Ron Sasine received an international relations degree from the Kennedy Center in 1989 after serving a mission to Ecuador (1985–87). “I was very active in the student programs of both the center and the Political Science department and served as the founding president of BYU’s chapter of Sigma Iota Rho,” said Sasine. However, he did not contain all his international activities to campus. “I spent a summer as an intern at the State Department working in the public affairs bureau during Secretary of State George Shultz’s tenure. I originally planned a career in the foreign service and eventually passed both the written and oral exams, later I was disqualified on medical grounds. By that time, I had already begun to redirect my career path toward the private sector with some help from a very influential course I took from Professors Earl Fry (Canadian Studies coordinator) and Lee Radebaugh (of BYU’s Marriott School). At the end of my studies at BYU, I spent five weeks touring with the BYU Singers in the Middle East—Jordan, Israel, and Egypt,” Sasine reported.
As with many students of international studies, Sasine pursued his master’s degree. While attending the Paul H. Nitze School of Advanced International Studies at Johns Hopkins University in Washington, D.C. he “continued to work at the State Department, this time as an analyst on the Cuba desk. We first came to Brazil in 1990 when I accepted a temporary assignment with Westvaco Corporation, a U.S. packaging manufacturer with operations in Campinas. I completed my degree a year later and accepted a full-time position at Westvaco’s international headquarters in New York City. Two years later, we moved to Miami, where I continued to focus on Latin American markets, and in 1995, we returned to Brazil. I am now responsible for our marketing efforts here, as well as my continuing involvement in strategic development throughout the region,” Sasine remarked.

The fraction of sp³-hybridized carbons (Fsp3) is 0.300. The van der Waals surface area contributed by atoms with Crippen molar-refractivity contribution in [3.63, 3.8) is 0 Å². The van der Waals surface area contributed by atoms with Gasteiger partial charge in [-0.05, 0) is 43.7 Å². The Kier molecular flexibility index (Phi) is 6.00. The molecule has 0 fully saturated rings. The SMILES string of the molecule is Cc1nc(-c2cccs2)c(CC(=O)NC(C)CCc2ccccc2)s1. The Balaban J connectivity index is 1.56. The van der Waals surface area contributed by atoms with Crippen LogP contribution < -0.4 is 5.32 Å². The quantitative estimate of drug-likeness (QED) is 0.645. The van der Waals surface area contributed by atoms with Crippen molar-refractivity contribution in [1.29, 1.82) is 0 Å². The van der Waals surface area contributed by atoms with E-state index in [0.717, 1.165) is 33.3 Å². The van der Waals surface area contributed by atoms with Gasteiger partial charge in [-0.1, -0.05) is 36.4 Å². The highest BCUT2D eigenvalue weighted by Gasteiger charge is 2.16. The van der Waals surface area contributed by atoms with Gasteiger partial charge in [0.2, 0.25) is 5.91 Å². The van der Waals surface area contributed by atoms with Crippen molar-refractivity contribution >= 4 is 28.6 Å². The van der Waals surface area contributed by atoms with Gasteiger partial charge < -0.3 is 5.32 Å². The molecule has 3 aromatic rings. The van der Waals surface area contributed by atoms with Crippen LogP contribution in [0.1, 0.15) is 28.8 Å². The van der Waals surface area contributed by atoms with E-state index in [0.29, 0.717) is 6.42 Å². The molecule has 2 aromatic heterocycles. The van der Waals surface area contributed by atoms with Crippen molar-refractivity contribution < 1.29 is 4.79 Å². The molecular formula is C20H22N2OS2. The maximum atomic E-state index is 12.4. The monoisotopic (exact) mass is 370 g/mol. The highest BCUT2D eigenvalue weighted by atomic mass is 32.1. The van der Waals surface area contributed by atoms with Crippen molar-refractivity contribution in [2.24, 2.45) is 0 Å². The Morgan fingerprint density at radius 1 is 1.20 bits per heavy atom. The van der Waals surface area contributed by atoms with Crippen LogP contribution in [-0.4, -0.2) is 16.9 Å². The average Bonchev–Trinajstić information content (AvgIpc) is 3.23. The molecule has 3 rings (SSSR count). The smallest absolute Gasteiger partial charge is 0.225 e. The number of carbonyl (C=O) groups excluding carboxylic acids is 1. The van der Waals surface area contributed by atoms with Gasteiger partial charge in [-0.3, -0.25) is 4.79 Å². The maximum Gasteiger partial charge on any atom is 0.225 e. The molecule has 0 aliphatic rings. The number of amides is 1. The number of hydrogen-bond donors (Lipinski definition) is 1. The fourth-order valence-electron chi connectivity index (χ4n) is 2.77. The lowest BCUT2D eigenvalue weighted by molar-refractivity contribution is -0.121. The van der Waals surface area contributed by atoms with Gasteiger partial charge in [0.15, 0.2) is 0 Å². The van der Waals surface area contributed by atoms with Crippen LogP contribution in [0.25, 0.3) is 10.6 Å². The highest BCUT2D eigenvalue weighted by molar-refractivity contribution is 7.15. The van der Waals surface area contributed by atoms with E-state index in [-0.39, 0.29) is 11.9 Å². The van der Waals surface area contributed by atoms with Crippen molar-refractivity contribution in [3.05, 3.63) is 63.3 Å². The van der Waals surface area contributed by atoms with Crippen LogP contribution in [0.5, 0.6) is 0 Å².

His professors played an important role in moulding this career path. “I can recall several professors who were very important during my Kennedy Center years. First, there was Ray Hillam, who made the world come alive to me and made me believe that I had a role to play. Stan Taylor helped me focus on how to play that role. Earl Fry, Valerie Hudson, Greg Peacock, and Scott Dunaway all shaped my learning in unique and special ways—some focused on the theoretical, while others focused on the practical aspects of foreign policy. I was clearly a child of the Cold War, and I can vividly remember trying to keep track of my throw weights, SALT’s, and MIRV’s for Valerie Hudson, while at the same time listening to Earl Fry’s explanations of what he foresaw as a coming wave in free trade zones,” Sasine elaborated.
“My education has been invaluable to me over the years, both for the academic background it provided and for the wider perspective it gave me from which to view world events. In my graduate program, I fared well compared to my colleagues from other, more prominent undergraduate institutions, and in my career my BYU background has been a continual source of interest on the part of those with whom I come in contact—both in the U.S. and abroad. I look back at BYU with fondness, and I constantly recognize the value of what I gained as a student of the Kennedy Center,” he affirmed.